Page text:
For a time Saturday night, downtown Fort Worth felt like the biggest backyard in all of North Texas.
In what turned out to be the swan song for this year’s edition of Main Street Fort Worth Arts Festival (high winds and the threat of severe weather forced organizers to cancel the final day of the annual event), the Mavericks took to the University of Texas-Arlington main stage Saturday for a cruelly brief but wildly entertaining set.
Led by singer-songwriter Raul Malo, the alt-country band, currently in the midst of its “25 Live” tour, delighted a crowd of a couple thousand, sprawled out at the foot of the Fort Worth Convention Center. The tempo rarely dipped, making the roughly 80-minute set feel like it lasted all of 10.
Pulling heavily from last year’s terrific comeback record, In Time, the Mavericks worked in some sharp covers — La Bamba had people twirling on the sidewalks, while Waltz Across Texas (what Malo called “a beautiful song for a lovely Saturday night in Fort Worth”) felt like a group hug — and demonstrated why they not only command such a loyal following, but how a decade-long hiatus didn’t dull their skills a bit.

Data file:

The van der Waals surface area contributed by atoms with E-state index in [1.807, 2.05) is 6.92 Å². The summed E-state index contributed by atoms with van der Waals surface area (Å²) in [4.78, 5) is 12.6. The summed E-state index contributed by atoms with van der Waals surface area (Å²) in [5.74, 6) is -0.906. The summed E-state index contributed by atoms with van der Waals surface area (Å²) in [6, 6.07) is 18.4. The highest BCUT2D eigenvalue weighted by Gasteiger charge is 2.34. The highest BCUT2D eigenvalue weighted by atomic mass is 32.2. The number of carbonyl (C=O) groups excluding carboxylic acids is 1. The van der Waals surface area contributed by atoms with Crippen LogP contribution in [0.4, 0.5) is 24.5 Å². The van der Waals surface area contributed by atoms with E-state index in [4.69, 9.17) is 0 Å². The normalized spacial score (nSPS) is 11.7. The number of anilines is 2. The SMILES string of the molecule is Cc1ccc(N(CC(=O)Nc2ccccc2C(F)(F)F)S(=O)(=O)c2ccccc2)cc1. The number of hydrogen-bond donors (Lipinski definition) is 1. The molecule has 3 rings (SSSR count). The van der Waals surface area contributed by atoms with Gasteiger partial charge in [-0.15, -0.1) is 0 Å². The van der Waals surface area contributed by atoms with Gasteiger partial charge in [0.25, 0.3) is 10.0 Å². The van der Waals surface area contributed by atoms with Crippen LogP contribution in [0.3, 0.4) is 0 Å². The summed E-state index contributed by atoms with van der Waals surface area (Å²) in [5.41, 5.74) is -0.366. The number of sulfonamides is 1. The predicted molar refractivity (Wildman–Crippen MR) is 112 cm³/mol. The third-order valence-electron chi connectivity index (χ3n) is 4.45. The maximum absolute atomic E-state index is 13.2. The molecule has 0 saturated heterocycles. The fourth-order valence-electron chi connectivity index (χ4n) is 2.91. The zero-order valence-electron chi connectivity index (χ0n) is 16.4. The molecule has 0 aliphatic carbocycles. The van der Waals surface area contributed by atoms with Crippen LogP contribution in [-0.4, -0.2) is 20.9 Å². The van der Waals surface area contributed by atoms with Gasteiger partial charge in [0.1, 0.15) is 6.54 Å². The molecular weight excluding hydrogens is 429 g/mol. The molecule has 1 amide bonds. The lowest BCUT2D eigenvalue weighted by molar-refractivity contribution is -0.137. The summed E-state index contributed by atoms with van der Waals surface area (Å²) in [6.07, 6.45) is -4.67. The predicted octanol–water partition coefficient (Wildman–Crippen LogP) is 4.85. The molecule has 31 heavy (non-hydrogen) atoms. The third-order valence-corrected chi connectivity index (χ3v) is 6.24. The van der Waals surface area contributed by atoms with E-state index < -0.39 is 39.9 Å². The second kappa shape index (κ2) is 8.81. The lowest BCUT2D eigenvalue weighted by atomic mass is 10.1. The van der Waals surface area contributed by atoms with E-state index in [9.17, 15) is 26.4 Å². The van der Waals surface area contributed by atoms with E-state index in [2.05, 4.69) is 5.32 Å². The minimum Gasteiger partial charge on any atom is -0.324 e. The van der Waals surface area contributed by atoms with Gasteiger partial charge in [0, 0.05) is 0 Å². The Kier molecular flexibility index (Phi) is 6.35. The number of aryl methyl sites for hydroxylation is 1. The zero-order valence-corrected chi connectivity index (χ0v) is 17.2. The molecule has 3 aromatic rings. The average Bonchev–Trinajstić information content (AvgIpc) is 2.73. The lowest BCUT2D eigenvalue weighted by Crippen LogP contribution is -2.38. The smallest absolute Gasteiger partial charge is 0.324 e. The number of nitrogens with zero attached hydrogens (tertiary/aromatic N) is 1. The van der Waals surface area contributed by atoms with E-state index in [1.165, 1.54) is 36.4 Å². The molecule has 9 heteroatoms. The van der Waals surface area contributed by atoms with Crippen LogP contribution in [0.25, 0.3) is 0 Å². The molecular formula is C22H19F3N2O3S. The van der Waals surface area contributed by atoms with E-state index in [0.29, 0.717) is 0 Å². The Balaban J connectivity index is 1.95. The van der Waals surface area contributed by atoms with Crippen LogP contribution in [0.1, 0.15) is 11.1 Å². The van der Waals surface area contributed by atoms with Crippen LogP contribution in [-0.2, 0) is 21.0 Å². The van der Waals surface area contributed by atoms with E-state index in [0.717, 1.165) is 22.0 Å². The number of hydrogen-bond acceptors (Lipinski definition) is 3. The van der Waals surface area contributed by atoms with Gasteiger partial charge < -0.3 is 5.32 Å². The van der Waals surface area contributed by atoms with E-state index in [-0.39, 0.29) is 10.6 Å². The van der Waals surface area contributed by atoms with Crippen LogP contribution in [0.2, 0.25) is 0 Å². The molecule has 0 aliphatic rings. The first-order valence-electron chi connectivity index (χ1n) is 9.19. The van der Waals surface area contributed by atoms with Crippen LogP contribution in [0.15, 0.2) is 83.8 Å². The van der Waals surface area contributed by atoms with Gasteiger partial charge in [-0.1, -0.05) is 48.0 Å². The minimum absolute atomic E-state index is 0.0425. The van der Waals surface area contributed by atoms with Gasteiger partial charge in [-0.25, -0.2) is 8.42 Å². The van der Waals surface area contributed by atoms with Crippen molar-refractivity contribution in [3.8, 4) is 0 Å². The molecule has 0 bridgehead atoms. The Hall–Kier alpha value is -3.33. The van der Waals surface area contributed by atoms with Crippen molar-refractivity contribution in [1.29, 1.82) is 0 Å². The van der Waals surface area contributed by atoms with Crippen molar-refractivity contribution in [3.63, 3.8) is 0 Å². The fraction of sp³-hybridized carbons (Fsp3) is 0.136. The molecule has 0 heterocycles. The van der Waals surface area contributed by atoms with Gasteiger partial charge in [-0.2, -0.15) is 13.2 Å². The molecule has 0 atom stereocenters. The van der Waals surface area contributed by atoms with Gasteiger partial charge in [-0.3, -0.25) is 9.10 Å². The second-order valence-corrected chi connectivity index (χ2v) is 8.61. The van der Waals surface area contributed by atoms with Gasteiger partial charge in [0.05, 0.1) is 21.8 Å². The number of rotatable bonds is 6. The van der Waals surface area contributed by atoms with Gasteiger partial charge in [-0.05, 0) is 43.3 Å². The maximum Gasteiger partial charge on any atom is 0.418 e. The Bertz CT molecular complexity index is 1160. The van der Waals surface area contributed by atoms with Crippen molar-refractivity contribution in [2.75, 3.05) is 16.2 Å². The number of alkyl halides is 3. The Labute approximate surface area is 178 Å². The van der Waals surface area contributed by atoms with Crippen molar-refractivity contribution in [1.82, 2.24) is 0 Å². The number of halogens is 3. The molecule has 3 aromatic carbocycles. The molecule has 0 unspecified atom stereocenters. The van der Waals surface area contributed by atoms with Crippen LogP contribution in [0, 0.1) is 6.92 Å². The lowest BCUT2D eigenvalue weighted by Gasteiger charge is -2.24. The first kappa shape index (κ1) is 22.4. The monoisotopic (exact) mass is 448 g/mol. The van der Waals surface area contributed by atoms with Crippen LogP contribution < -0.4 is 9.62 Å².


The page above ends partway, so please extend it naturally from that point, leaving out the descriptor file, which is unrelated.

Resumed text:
The core quintet (Malo, Robert Reynolds, Eddie Perez, Paul Deakin and Jerry Dale McFadden) was augmented with horns and an accordion player, all of whom helped spice up the Mavericks’ triple and quadruple guitar attacks. Whether it was a newer tune like the set-opening Back in Your Arms Again, a Malo solo cut like the fantastic Every Little Thing About You or a Mavericks classic like 1998’s Dance the Night Away, the band started and stopped on a dime, consummate pros from first note to last.
Saturday marked the first time the Mavericks had performed in Fort Worth in more than 10 years, but watching them in action, at the heart of a true Fort Worth tradition, it was almost as if they’d never left.
The only complaint? That the performance had to end when it did. The crowd and the band alike, fast friends enjoying a warm, windy night beneath a glowing moon, didn’t seem like they wanted to be anywhere else — who wants to go home when you’re having this much fun?